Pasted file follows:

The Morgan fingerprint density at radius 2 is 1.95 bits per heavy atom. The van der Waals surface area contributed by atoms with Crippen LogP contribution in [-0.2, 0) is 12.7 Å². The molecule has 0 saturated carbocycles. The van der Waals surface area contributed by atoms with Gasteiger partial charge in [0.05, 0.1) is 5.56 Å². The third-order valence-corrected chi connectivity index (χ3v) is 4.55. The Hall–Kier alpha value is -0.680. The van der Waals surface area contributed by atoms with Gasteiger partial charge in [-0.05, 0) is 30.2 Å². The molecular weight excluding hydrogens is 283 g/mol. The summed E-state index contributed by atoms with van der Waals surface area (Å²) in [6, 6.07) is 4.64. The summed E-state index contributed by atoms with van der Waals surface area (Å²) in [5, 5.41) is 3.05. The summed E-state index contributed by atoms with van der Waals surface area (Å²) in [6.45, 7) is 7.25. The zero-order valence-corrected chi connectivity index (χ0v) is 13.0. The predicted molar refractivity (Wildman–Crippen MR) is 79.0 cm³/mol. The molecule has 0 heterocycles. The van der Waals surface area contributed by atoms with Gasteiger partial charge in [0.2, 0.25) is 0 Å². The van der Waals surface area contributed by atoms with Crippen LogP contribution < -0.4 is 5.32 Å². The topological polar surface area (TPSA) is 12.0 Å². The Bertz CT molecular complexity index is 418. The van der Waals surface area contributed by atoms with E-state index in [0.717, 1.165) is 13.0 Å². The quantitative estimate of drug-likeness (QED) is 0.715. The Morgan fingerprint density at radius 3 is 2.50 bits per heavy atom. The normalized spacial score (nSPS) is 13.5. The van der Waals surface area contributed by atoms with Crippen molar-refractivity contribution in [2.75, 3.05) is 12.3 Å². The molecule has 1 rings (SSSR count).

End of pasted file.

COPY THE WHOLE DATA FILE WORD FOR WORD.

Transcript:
The Morgan fingerprint density at radius 2 is 1.95 bits per heavy atom. The van der Waals surface area contributed by atoms with Crippen LogP contribution in [-0.2, 0) is 12.7 Å². The molecule has 0 saturated carbocycles. The van der Waals surface area contributed by atoms with Gasteiger partial charge in [0.05, 0.1) is 5.56 Å². The third-order valence-corrected chi connectivity index (χ3v) is 4.55. The Hall–Kier alpha value is -0.680. The van der Waals surface area contributed by atoms with Gasteiger partial charge in [-0.05, 0) is 30.2 Å². The molecular weight excluding hydrogens is 283 g/mol. The summed E-state index contributed by atoms with van der Waals surface area (Å²) in [6, 6.07) is 4.64. The summed E-state index contributed by atoms with van der Waals surface area (Å²) in [5, 5.41) is 3.05. The summed E-state index contributed by atoms with van der Waals surface area (Å²) in [6.45, 7) is 7.25. The zero-order valence-corrected chi connectivity index (χ0v) is 13.0. The predicted molar refractivity (Wildman–Crippen MR) is 79.0 cm³/mol. The molecule has 0 heterocycles. The van der Waals surface area contributed by atoms with Gasteiger partial charge in [0.2, 0.25) is 0 Å². The van der Waals surface area contributed by atoms with Crippen LogP contribution < -0.4 is 5.32 Å². The topological polar surface area (TPSA) is 12.0 Å². The Bertz CT molecular complexity index is 418. The van der Waals surface area contributed by atoms with E-state index in [0.717, 1.165) is 13.0 Å². The quantitative estimate of drug-likeness (QED) is 0.715. The Morgan fingerprint density at radius 3 is 2.50 bits per heavy atom. The normalized spacial score (nSPS) is 13.5. The van der Waals surface area contributed by atoms with Crippen molar-refractivity contribution in [2.75, 3.05) is 12.3 Å². The molecule has 1 rings (SSSR count).